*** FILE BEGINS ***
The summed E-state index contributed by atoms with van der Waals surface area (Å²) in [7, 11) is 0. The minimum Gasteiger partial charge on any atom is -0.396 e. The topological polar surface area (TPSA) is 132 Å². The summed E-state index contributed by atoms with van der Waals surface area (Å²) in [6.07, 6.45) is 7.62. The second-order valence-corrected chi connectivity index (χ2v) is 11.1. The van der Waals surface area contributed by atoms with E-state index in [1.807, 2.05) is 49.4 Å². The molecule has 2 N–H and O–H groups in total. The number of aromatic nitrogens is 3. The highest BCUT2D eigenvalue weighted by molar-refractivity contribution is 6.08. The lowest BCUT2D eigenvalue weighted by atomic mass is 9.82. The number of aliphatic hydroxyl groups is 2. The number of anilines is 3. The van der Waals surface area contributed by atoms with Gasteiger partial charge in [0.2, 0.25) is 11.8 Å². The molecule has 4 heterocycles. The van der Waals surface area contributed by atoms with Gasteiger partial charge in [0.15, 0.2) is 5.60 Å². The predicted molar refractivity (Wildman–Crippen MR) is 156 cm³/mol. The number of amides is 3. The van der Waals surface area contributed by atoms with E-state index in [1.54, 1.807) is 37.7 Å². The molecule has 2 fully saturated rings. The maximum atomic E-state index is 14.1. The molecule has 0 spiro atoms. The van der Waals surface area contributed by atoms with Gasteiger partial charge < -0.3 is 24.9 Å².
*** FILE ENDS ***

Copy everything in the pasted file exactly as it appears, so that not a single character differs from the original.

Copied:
The summed E-state index contributed by atoms with van der Waals surface area (Å²) in [7, 11) is 0. The minimum Gasteiger partial charge on any atom is -0.396 e. The topological polar surface area (TPSA) is 132 Å². The summed E-state index contributed by atoms with van der Waals surface area (Å²) in [6.07, 6.45) is 7.62. The second-order valence-corrected chi connectivity index (χ2v) is 11.1. The van der Waals surface area contributed by atoms with E-state index in [1.807, 2.05) is 49.4 Å². The molecule has 2 N–H and O–H groups in total. The number of aromatic nitrogens is 3. The highest BCUT2D eigenvalue weighted by molar-refractivity contribution is 6.08. The lowest BCUT2D eigenvalue weighted by atomic mass is 9.82. The number of aliphatic hydroxyl groups is 2. The number of anilines is 3. The van der Waals surface area contributed by atoms with Gasteiger partial charge in [0.2, 0.25) is 11.8 Å². The molecule has 4 heterocycles. The van der Waals surface area contributed by atoms with Gasteiger partial charge in [0.15, 0.2) is 5.60 Å². The predicted molar refractivity (Wildman–Crippen MR) is 156 cm³/mol. The number of amides is 3. The van der Waals surface area contributed by atoms with E-state index in [1.54, 1.807) is 37.7 Å². The molecule has 2 fully saturated rings. The maximum atomic E-state index is 14.1. The molecule has 0 spiro atoms. The van der Waals surface area contributed by atoms with Gasteiger partial charge < -0.3 is 24.9 Å².